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Poor work performance: How to address it

It is no surprise that the Covid19 pandemic in 2020 had placed tremendous pressure on business to survive.  It also renewed business's focus on efficiency and productivity.  As such, more and more business owners are confronted with the phenomenon of poor performance.  Unfortunately, poor performance is tricky to address. The Labour Relations Act allows an employer to effectively dismiss any employee that does not perform to the relevant standard.  However, as with any dismissal, the process must be both procedurally and substantively fair towards the employee.  This is usually easier said than done.   Although a hard and fast rule for such processes does not exist, there are several ways which is deemed 'best practice' in dealing with such matters.  Below is a set of guidelines to assist in keeping the procedure as fair as possible:


Counselling is a process in which the employer (or management) is actively involved in trying to identify the underlying reason for the employee’s failure to achieve a set working standard.  The employer would only be expected to do what is reasonable and fair in identifying these underlying factors.  It is during this process that it must be determined if the poor performance is due to misconduct (i.e., laziness, absence, or loafing) or due to incapacity (i.e., an inability to perform or lack of training).  If the poor performance is due to misconduct, the standard disciplinary steps should be taken. On the other hand, if the poor performance is due to incapacity, the parties should attempt to identify the underlying factors.  


Through the identification of these factors, both the employee and employer must actively attempt to find ways to ensure that the required standards are met.  It must be noted that this is merely the first step, and the number of counselling sessions depend on the respective circumstances of each case.  It is also strongly advised that adequate record be kept of each counselling session.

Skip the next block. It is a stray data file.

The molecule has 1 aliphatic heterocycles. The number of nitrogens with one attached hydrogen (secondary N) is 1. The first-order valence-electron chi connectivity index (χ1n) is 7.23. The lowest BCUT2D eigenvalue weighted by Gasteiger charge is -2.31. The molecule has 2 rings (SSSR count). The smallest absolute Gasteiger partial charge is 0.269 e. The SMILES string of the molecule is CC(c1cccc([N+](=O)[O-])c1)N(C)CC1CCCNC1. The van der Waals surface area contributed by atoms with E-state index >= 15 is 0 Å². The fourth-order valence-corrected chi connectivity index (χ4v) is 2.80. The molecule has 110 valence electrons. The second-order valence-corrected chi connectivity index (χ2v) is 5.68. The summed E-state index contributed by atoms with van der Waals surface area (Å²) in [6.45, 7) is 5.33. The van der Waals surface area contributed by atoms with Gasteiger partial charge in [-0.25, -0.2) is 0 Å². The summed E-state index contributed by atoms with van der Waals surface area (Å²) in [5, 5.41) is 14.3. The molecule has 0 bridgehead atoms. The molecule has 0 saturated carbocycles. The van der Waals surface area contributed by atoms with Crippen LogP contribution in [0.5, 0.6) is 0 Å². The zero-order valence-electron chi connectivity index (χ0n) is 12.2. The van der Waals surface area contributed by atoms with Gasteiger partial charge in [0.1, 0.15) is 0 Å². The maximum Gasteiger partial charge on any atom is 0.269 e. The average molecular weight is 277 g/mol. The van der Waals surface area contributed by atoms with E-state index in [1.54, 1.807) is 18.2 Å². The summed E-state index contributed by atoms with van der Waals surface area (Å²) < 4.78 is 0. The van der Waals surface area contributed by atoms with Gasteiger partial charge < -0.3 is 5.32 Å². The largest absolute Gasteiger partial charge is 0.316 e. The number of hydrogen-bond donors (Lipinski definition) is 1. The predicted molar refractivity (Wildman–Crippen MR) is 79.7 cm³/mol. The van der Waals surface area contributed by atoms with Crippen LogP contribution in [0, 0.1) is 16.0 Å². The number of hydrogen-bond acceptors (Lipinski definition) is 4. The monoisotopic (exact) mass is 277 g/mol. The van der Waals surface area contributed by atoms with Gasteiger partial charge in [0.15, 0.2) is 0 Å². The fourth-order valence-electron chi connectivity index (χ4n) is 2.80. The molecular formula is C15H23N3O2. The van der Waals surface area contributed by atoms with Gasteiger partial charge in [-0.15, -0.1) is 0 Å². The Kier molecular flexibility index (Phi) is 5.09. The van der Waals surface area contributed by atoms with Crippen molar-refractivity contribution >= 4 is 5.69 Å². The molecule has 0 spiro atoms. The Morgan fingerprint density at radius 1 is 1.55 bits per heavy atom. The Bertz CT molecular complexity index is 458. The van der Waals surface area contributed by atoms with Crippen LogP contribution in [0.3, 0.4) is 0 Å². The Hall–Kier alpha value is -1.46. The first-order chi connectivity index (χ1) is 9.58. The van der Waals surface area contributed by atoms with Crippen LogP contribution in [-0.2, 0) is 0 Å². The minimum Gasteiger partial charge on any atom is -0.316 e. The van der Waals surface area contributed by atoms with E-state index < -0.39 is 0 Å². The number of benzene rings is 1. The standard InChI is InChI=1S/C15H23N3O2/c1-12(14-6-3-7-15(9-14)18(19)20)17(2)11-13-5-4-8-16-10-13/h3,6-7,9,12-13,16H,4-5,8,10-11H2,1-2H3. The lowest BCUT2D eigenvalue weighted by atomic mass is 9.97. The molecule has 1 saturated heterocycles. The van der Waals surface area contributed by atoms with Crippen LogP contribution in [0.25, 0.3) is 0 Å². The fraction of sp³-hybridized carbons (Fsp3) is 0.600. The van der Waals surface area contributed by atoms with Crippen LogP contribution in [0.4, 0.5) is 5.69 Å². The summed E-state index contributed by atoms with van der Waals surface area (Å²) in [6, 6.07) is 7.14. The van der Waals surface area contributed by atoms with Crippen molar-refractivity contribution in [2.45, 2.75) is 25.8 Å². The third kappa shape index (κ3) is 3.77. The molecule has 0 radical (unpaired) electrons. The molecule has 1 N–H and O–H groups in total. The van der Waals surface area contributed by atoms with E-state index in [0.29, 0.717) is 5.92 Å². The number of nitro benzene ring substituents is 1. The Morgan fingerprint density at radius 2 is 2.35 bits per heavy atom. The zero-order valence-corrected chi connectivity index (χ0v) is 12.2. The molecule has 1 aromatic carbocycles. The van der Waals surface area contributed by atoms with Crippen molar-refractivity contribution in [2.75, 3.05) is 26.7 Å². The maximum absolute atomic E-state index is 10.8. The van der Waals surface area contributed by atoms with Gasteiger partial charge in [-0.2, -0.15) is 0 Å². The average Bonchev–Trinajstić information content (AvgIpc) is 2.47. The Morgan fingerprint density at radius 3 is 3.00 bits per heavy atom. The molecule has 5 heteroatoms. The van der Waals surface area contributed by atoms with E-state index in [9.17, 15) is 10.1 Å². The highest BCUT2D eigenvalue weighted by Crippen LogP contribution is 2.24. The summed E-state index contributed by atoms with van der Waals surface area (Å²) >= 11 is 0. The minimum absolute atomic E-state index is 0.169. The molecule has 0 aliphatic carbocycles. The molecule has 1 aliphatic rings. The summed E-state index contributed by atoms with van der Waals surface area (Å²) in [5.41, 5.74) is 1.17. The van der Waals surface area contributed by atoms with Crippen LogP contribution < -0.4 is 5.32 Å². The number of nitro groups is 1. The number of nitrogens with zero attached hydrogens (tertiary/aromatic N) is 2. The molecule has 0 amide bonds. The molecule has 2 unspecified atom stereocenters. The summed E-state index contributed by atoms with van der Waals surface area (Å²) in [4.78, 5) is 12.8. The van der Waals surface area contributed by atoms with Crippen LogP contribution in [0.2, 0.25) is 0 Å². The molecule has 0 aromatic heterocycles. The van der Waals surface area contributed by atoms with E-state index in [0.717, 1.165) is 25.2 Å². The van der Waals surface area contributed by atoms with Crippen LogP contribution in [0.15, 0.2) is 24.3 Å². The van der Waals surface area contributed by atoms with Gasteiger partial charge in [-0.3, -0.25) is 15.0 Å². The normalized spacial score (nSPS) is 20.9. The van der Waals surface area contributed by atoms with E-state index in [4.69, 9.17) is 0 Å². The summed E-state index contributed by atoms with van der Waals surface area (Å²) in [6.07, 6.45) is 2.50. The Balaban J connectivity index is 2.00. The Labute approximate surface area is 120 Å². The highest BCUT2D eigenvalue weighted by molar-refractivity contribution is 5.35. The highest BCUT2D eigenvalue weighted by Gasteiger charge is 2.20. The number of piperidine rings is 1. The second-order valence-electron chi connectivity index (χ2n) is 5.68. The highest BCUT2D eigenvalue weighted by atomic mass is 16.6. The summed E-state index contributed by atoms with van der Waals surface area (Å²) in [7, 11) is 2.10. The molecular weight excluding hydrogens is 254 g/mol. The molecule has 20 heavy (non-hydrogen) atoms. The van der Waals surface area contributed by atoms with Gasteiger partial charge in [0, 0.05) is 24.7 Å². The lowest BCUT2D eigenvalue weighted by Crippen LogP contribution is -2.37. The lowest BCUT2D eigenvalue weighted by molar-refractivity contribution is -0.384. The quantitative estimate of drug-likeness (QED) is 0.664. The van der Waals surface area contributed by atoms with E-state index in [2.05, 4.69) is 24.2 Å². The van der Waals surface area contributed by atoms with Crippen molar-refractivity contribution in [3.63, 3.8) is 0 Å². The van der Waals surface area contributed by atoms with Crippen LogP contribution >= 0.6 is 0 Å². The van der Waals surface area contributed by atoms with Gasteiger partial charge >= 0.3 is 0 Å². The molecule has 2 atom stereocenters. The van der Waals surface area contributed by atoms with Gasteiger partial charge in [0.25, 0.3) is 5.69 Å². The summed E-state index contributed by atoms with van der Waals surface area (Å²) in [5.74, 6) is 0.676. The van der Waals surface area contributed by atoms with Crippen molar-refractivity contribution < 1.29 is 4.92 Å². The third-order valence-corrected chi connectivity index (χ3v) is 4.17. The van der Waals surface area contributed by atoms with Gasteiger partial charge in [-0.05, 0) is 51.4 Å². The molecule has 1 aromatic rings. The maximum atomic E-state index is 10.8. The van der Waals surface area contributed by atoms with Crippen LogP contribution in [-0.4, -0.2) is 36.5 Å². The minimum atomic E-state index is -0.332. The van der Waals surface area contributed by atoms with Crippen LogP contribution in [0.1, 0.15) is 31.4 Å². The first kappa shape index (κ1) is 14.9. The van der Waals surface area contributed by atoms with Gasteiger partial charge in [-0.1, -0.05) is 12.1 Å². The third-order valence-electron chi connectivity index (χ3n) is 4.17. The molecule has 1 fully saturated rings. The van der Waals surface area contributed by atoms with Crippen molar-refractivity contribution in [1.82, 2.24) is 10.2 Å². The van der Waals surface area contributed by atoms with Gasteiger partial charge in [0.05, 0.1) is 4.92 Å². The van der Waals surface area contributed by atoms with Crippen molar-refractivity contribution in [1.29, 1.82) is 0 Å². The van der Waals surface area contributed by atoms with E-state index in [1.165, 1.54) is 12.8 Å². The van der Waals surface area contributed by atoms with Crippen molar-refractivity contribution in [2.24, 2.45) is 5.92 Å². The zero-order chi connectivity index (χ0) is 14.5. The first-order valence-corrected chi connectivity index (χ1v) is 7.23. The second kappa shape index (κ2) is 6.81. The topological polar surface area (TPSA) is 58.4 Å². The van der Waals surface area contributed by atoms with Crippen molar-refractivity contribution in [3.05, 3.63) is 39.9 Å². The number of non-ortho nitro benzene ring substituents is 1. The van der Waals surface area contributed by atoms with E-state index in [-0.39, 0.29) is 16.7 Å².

Through these counselling sessions, the employee must be notified of their substandard performance.  As with all labour related matters, the employee must be given a fair opportunity to explain the reasons for their underperformance.  It is extremely important to provide a fair platform for the employee to air their views, as it plays a critical part in determining the underlying issues.  The employee should also be encouraged to provide possible solutions to reach the expected performance standard.


The main goal of the counselling session should not only be to identify the underlying issues, but to get both parties to agree on the steps required to resolve the problem.  However, at times, the respective parties may be at odds as to what would constitute the best course of action to resolve the poor performance.  In such a case, where no agreement can be reached, the employer has the right to set reasonable and fair steps (or requirements) to resolve the problem.  It is critical that the employer allow for a reasonable time-period in which the employee should show improvement. This time-period may vary, depending on the nature of the underlying issue.  The employee should also be notified as to the consequences of not achieving the set standard, i.e., warning or hearing pending a dismissal.        


Depending on the nature of the poor performance, it is usually the best protocol to have follow-up meetings to evaluate the employee’s performance and to determine if there is any improvement.  If there is insufficient improvement, an appropriate action should be decided upon.  It is usually more appropriate to issue warnings before taking the employee to an incapacity hearing.  However, each case must be weighed on its own merits.



If the employer had provided the employee with the required steps to improve, and had provided sufficient time for improvement, and still the employee repeatedly failed to show any significant improvement, the employer may take the employee to an incapacity hearing.


During this process, the employee must be given a fair opportunity to make representations as to why the employer should not terminate his/her employment contract.  The employer should actively consider the representations before making a final decision.  In deciding the fate of the employee, the facilitator of the hearing would consider the following factors, before deciding:

·         Whether or not the employee failed to meet a performance standard.

·         Whether or not it can reasonably be expected that the employee was aware of their failure to meet a performance standard.

·         Whether or not the employee was given a fair opportunity to improve and meet the required performance standard.

·         The mitigating factors which could play a role for each respective employee.


When all of the above has been considered, a decision of dismissal could be rendered.  However, it is important to note that a decision of dismissal should only be used as a last resort.